Volume 76, Number 7 | July 5 - 11, 2006
Norma Becker, 76, fought for peace and civil rights
By Judith Mahoney Pasternak
Norma Becker, teacher, civil rights activist and prominent figure of the peace movement during the Vietnam War, died of lung cancer in her New York City home on June 17. She was 76.
She was a founder of the Fifth Avenue Vietnam Peace Parade Committee, which drew tens of thousands to protest the Vietnam War, and of the Mobilization for Survival coalition. She served as chairperson of the pacifist War Resisters League from 1977 to 1983.
She lived on Charles St. for many years and 14th St. and Seventh Ave. in her final years.
One of the truly great has passed, said longtime War Resisters League staffer David McReynolds. As much as any, and more than most, she provided leadership in hard times and for the long and horrific years of [the Vietnam] conflict.
Becker was a New York City schoolteacher in 1963, when, as she said later, she was recruited into the civil rights movement by Sheriff Bull Connor of Birmingham [Ala.]. Appalled by media accounts of Connors use of dogs to subdue civil rights demonstrators, Becker went South to teach in the summer Freedom Schools.
Over the next couple of years, Becker and the burgeoning movement against the Vietnam War found that she was a gifted organizer. In 1965, she helped start the Peace Parade Committee, which organized massive antiwar protests in New York City. Wendy Schwartz, a younger War Resisters League activist who came to the antiwar movement during those years, recalled, It was Normas energy, intelligence and charm that helped make those demonstrations so large and so peaceful. She worked as well with the disparate peace movement factions as she did with the police.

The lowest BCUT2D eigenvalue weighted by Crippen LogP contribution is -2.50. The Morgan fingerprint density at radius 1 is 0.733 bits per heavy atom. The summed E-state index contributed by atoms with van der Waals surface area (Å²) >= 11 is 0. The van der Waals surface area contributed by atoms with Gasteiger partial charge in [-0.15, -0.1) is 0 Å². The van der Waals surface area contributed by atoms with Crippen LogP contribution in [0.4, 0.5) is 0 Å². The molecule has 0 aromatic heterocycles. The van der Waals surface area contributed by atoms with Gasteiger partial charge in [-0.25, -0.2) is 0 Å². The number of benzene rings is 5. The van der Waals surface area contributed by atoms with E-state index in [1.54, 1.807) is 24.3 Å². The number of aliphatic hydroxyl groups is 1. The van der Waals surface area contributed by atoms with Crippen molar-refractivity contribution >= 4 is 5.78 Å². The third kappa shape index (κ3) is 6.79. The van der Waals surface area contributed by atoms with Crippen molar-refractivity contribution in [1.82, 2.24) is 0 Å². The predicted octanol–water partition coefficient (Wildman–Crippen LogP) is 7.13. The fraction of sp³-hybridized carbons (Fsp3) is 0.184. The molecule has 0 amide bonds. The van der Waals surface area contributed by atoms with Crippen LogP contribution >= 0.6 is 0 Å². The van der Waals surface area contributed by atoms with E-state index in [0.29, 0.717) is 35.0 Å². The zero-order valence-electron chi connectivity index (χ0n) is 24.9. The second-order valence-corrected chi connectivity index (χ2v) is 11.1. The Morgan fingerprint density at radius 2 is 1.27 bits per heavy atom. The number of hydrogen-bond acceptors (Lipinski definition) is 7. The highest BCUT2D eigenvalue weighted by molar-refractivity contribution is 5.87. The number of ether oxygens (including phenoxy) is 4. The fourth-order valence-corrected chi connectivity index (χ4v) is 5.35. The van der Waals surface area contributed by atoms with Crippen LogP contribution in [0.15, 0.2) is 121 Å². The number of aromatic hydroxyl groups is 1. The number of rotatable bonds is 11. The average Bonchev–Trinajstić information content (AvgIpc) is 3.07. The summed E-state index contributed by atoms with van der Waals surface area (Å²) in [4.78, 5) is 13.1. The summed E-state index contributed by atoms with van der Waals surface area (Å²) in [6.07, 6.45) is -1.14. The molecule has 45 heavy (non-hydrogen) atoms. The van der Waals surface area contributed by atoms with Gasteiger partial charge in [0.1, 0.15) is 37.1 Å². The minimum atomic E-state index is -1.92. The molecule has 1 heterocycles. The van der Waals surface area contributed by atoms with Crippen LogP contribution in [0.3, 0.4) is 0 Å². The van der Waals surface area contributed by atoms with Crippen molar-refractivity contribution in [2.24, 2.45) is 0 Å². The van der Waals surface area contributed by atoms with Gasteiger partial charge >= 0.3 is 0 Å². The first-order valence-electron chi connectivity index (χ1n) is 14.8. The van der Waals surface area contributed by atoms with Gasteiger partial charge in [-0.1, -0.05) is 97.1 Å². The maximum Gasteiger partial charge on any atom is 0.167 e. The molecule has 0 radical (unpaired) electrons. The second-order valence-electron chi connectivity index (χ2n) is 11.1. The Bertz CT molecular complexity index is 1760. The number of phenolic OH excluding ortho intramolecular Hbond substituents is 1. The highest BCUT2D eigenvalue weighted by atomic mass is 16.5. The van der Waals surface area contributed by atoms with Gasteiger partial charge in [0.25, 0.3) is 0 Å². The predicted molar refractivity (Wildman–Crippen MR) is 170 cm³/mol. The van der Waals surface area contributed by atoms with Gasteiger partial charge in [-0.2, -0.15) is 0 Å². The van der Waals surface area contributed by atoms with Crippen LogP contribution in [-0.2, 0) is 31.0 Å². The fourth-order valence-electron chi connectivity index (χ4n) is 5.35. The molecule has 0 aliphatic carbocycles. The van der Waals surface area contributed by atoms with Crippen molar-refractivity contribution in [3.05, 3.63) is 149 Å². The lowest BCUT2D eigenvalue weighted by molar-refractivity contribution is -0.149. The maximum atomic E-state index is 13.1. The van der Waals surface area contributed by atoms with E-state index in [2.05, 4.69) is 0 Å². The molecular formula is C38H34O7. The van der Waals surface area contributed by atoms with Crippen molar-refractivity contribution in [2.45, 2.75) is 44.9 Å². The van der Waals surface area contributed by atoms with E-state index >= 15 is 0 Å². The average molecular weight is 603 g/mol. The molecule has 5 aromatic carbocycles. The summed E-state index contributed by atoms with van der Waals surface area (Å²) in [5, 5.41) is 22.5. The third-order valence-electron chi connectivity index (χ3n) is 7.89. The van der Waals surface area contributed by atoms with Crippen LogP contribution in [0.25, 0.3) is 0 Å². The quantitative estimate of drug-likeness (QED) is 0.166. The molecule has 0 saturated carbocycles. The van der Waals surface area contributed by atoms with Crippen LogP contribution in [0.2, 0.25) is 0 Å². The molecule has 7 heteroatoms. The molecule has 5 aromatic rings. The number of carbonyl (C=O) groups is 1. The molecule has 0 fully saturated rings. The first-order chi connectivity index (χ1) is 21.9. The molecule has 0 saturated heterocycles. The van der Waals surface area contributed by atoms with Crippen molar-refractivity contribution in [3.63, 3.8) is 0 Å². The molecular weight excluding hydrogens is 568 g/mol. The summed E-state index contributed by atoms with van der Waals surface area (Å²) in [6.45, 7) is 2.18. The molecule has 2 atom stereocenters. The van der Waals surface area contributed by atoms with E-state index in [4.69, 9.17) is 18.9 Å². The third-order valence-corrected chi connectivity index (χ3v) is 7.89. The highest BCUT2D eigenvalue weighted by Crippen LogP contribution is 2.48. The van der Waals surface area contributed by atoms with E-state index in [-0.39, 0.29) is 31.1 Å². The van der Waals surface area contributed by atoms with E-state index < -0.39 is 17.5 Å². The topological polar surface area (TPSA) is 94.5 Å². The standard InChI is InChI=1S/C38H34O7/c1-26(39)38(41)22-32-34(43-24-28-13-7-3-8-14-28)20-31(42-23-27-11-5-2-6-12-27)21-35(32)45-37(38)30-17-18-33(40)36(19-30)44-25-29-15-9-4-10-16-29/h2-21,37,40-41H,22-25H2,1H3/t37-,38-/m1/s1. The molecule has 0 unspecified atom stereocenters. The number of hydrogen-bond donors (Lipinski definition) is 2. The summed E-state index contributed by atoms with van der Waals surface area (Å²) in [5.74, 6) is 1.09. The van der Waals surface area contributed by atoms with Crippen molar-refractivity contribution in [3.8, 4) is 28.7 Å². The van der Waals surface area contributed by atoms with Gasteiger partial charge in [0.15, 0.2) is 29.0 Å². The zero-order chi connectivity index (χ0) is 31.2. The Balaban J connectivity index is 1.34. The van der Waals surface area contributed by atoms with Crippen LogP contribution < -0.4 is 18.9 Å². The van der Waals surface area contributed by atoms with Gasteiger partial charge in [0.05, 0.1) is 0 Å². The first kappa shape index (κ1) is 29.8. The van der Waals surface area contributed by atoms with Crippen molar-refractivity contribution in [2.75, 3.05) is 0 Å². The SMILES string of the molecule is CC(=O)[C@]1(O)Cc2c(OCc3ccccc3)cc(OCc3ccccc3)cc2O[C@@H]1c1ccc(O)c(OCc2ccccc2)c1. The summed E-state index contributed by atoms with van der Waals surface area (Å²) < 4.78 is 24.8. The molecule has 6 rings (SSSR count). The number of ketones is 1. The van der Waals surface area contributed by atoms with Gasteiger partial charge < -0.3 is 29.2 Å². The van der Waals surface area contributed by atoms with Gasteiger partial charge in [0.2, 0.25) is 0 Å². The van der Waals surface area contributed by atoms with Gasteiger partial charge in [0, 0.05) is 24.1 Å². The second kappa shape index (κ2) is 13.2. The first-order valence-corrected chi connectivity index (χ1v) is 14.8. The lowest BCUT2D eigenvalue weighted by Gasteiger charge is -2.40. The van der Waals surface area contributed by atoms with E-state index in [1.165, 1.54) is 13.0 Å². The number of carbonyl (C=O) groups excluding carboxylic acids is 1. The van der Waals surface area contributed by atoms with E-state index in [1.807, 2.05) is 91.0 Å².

In 1977, after the Vietnam War had ended, Becker helped create the Mobilization for Survival, which linked the emerging movement against nuclear power to opponents of nuclear weapons and the wider antiwar movement.
A few months before the 2004 Republican National Convention, she participated in a protest planning strategy session at Yippie headquarters at 9 Bleecker St. that was filmed for a segment for CNN. Although everyone wanted to get on camera, the others made sure to defer to her as a veteran peace activist, wanting to hear her views.
But whatever other organizations she worked with, Becker also remained involved with the War Resisters League. Only a week before she died, at the annual W.R.L. dinner, the organization paid tribute to Beckers influence on the struggle for peace.
She leaves her daughter and son-in-law Diane and Stephen Tosh, daughter-in-law Anita Becker and grandchildren, Sarah, Nicholas and Katrina Tosh and Alicia Becker.